Within five days of the community’s launch, the first book was liberated by a member nicknamed “Amoi.” The book was a novel by the writer Choi Seung-ho; soon afterwards, other members began releasing their books. There was no report of the books being found, though. Some members worried that the books had been tossed into trash cans. Others wondered whether Korea was ready for this kind of club.
Finally, on Feb. 15, a person reported on the Web site that he had found the book “Tuesdays with Morrie” at Gangnam subway station. “Thank you,” he wrote, “I’ll release the book in another place as soon as I’m done reading it.” Cafe members were enthralled.
“It’s hair-raising,” one wrote.
“It’s more than just impressive,” another said.
Since then, books left in Seoul have traveled around the country. “Last summer, a high school student who lives in Daegu posted an entry on the cafe,” said Mr. Cha. “She said she found ‘The Mustache’ by Emmanuel Carrere at Seocho subway station when she came to Seoul to take a college entrance exam.”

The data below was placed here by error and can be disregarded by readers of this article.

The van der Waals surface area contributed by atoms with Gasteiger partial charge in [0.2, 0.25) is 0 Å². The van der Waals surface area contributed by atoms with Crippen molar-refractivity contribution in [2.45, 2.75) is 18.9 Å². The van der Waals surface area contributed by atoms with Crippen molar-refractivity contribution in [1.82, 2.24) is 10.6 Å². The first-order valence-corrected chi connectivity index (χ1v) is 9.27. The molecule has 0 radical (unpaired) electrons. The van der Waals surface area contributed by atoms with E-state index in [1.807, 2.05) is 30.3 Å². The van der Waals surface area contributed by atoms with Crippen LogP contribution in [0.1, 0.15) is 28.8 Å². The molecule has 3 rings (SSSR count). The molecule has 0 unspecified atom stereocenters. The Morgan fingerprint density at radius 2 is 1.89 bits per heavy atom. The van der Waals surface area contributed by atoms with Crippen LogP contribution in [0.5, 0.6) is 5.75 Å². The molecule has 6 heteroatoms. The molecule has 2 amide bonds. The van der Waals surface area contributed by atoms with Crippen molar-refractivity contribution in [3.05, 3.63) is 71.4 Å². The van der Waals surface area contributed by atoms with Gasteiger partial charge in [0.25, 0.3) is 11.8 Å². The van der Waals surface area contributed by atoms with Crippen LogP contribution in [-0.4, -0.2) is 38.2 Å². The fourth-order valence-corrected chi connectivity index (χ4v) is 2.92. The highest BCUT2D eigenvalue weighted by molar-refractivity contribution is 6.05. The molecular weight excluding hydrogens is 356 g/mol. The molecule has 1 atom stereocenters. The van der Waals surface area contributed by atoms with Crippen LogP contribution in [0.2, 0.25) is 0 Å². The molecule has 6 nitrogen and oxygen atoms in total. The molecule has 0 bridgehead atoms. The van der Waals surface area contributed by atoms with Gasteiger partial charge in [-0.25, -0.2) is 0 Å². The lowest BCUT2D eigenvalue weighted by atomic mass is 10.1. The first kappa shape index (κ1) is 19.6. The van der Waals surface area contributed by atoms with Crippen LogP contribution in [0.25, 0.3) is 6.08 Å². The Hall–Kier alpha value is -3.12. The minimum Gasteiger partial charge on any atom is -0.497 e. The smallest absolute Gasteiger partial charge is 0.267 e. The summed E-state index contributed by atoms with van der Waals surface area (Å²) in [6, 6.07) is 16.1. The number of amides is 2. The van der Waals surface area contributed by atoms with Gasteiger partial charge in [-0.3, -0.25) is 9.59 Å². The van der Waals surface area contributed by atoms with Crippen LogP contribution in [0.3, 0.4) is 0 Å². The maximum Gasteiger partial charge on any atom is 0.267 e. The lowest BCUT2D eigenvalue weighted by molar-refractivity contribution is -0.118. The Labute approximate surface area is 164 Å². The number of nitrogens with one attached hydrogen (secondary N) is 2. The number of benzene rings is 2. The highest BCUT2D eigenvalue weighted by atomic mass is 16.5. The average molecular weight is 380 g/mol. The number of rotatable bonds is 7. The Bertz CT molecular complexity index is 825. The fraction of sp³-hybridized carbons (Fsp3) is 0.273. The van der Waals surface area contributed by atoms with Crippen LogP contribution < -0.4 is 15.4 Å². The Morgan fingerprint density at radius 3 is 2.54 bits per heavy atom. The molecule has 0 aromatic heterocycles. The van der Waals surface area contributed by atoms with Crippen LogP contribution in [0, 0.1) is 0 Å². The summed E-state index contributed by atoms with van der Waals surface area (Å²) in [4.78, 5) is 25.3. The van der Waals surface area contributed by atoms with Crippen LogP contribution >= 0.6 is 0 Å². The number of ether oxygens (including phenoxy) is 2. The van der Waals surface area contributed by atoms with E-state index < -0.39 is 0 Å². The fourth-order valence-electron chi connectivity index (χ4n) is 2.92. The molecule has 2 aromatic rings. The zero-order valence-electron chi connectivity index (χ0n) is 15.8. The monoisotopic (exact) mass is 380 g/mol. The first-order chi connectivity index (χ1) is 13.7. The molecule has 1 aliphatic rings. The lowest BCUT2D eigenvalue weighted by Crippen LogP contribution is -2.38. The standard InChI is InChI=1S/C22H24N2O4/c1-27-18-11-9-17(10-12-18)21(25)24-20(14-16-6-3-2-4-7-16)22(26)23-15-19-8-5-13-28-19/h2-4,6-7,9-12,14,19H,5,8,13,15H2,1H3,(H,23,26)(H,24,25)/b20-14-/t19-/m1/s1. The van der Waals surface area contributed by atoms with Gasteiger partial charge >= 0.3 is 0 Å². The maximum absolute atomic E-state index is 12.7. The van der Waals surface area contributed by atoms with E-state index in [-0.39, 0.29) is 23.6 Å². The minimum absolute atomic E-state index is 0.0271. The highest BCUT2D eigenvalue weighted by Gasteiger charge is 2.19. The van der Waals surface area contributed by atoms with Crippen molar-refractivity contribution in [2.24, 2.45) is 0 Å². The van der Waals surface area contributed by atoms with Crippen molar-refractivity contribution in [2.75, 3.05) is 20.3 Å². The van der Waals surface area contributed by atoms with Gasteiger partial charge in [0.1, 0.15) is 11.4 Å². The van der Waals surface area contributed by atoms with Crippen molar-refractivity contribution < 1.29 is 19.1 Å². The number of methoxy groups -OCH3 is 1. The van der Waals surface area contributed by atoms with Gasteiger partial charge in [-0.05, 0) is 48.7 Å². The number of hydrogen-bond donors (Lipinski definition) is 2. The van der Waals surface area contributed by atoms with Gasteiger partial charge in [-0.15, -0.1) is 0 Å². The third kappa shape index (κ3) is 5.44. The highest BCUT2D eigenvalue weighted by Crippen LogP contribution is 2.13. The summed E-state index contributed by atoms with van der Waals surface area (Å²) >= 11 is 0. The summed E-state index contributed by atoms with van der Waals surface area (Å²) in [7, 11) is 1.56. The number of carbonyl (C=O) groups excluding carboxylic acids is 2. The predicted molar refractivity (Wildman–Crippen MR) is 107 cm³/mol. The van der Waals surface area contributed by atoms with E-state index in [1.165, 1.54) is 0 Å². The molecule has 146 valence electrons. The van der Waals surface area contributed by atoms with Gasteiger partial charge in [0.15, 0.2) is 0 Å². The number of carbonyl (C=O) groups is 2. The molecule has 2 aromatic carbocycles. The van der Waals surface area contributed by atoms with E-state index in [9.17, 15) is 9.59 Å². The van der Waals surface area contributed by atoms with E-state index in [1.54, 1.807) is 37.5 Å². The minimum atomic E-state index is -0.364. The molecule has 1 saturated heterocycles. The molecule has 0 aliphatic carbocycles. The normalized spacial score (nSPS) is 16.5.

It was the first “liberated” book to be reported outside of Seoul. The book’s original owner had left it at Ewha Womans University station, and she was pleased to hear that it traveled down to Daegu.
Members of the online cafe hope more people participate in the movement. “You feel more emotion by crossing a book than by reading it, especially when you hear that your book was found somewhere or when you find a traveling book,” Ms. Hwang said. “Your heart is full knowing that you’re living in a sound and healthy community.”
“I don’t understand why people would hesitate to take a book for free, when after all, books in the library are frequently stolen,” Mr. Cha said. “If you see a book that’s being crossed, take it without hesitation. All you need to do is to read it and free it again.”

by Nam Koong-wook, Park Sung-ha